New York City’s Shit-Show, Explained

NYC Parks even announced that it installed 1,000 canine waste bag dispensers in a $86,000 project

NYC Parks even announced that it installed 1,000 canine waste bag dispensers in a $86,000 project

In a city so deeply touched by pressing social issues like homelessness, affordable housing, or crime, who’d think that what our furry friends leave behind would make the list of the city’s quality of life issues that need solving? In fact, combing through the government’s fiscal reports shows that boroughs want funding to clean up streets from dog-poop. In fact, Bronx’s Community District 4 statement of needs specifically reads: “Canine waste is a huge problem district wide and there is a tremendous need to increase enforcement.”

There were 2,458 dog poop complaints to 311 in 2017, and the Bronx seemed to be the poopiest borough of New York City, according the number of unique complaints. The Soundview-Bruckner neighborhood in the Bronx averaged 46 yearly complaints of unattended dog waste for every 10,000 households, compared to Stuyvesant Town-Cooper Village in Manhattan with 0.8 average yearly complaints.

Not picking up after a dog has been illegal since 1978, when the Pooper Scooper Law were implemented. So not surprisingly, the numbers of complaints have been decreasing steadily over the years, by more than 20 percent since 2011. Today, the Department of Sanitation can fine a New Yorker $250 for dog waste under law 161.03 of the New York City Health Code. Last year, for the 40th anniversary of the law, NYC Parks even announced that it installed 1,000 canine waste bag dispensers in a $86,000 project. Yet, the complaints are omnipresent at community board meetings and in conversations with residents, so much so that Mayor Bill de Blasio was once again vocal about the need to crack down on canine waste in an interview with WNYC radio last year: “I’d say to people if you’re not going to bother to clean up after your dog, don’t have a dog.”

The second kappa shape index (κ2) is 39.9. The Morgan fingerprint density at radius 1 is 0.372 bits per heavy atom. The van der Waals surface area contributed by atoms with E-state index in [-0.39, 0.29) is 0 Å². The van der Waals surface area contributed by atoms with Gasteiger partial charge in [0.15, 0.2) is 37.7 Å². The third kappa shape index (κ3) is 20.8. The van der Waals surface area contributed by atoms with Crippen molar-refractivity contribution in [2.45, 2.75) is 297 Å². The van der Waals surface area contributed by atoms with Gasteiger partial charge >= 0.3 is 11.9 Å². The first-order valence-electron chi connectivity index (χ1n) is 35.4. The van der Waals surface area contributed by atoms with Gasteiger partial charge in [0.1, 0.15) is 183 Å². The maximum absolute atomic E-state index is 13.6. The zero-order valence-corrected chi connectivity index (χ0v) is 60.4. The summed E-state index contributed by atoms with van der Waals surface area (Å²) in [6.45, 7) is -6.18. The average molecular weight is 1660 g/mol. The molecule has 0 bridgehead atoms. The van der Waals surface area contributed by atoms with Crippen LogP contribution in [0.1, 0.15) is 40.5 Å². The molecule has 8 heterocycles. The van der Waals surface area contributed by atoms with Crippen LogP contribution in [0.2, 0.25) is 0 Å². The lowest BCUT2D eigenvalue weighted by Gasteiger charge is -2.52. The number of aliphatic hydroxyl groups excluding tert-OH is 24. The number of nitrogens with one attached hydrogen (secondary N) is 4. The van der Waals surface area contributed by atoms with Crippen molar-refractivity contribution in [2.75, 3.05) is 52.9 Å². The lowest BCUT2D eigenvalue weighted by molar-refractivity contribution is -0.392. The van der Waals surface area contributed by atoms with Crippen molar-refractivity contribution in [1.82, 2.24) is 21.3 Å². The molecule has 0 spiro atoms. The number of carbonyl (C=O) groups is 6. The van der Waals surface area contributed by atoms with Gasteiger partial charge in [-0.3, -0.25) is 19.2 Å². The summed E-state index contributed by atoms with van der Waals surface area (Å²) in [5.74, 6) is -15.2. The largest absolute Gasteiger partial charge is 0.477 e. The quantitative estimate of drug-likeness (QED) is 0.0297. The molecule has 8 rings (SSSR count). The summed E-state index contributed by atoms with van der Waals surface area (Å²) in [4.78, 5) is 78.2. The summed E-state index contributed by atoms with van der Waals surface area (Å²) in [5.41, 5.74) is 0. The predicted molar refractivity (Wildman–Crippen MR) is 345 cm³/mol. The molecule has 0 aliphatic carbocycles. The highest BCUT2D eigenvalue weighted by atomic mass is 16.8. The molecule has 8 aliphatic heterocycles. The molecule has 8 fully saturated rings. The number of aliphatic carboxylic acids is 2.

It’s a popular complaint on neighborhood blogs too. “Some turds left behind are big and shaped like pinecones; others are smaller and resemble blackened golf balls. Sometimes the turds are piled atop one another into a mound; other times they’re just resting there alone, unloved and abandoned,” wrote Yaron Weitzman, a Riverdale resident, in a blog piece on The Outline. After realizing that he was smearing feces al over his living room every time he took his child out in a stroller, he felt compelled to go on a dog-poop hunt and try to catch someone in the middle of leaving their best friend’s doo-doo on the sidewalk. He never managed to scold somebody in the act.

“There’s still shit everywhere,” said Weitzman, acknowledging that he still doesn’t fully understand why people leave their dogs’ poop all over the sidewalk. “It might just be laziness,” he said, “or the fact that nobody is watching.”

But why do people not pick up their dogs’ excrements?  And what does that mean about our city, and how does it affect our lives? Here’s New York City’s shit-show, explained.